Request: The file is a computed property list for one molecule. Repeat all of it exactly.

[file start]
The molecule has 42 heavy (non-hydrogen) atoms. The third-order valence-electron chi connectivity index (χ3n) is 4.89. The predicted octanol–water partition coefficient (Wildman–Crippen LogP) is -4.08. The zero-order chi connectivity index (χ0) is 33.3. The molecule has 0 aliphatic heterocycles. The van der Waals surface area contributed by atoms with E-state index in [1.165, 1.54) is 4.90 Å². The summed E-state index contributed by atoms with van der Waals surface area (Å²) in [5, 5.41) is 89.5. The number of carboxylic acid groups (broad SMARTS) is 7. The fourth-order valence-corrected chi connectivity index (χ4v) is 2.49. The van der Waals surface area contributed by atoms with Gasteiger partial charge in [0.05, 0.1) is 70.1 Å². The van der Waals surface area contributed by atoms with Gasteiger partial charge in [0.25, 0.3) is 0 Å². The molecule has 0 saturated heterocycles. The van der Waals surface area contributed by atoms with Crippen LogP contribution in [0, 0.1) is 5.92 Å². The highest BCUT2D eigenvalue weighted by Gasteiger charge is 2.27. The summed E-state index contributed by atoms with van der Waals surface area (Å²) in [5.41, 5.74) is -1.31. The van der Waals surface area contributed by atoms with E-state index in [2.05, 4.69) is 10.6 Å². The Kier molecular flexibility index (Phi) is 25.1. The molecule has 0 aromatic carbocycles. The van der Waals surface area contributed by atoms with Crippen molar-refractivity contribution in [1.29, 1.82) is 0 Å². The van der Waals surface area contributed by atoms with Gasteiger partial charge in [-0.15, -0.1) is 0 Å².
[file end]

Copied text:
The molecule has 42 heavy (non-hydrogen) atoms. The third-order valence-electron chi connectivity index (χ3n) is 4.89. The predicted octanol–water partition coefficient (Wildman–Crippen LogP) is -4.08. The zero-order chi connectivity index (χ0) is 33.3. The molecule has 0 aliphatic heterocycles. The van der Waals surface area contributed by atoms with E-state index in [1.165, 1.54) is 4.90 Å². The summed E-state index contributed by atoms with van der Waals surface area (Å²) in [5, 5.41) is 89.5. The number of carboxylic acid groups (broad SMARTS) is 7. The fourth-order valence-corrected chi connectivity index (χ4v) is 2.49. The van der Waals surface area contributed by atoms with Gasteiger partial charge in [0.05, 0.1) is 70.1 Å². The van der Waals surface area contributed by atoms with Gasteiger partial charge in [0.25, 0.3) is 0 Å². The molecule has 0 saturated heterocycles. The van der Waals surface area contributed by atoms with Crippen LogP contribution in [0, 0.1) is 5.92 Å². The highest BCUT2D eigenvalue weighted by Gasteiger charge is 2.27. The summed E-state index contributed by atoms with van der Waals surface area (Å²) in [5.41, 5.74) is -1.31. The van der Waals surface area contributed by atoms with E-state index in [2.05, 4.69) is 10.6 Å². The Kier molecular flexibility index (Phi) is 25.1. The molecule has 0 aromatic carbocycles. The van der Waals surface area contributed by atoms with Crippen molar-refractivity contribution in [1.29, 1.82) is 0 Å². The van der Waals surface area contributed by atoms with Gasteiger partial charge in [-0.15, -0.1) is 0 Å².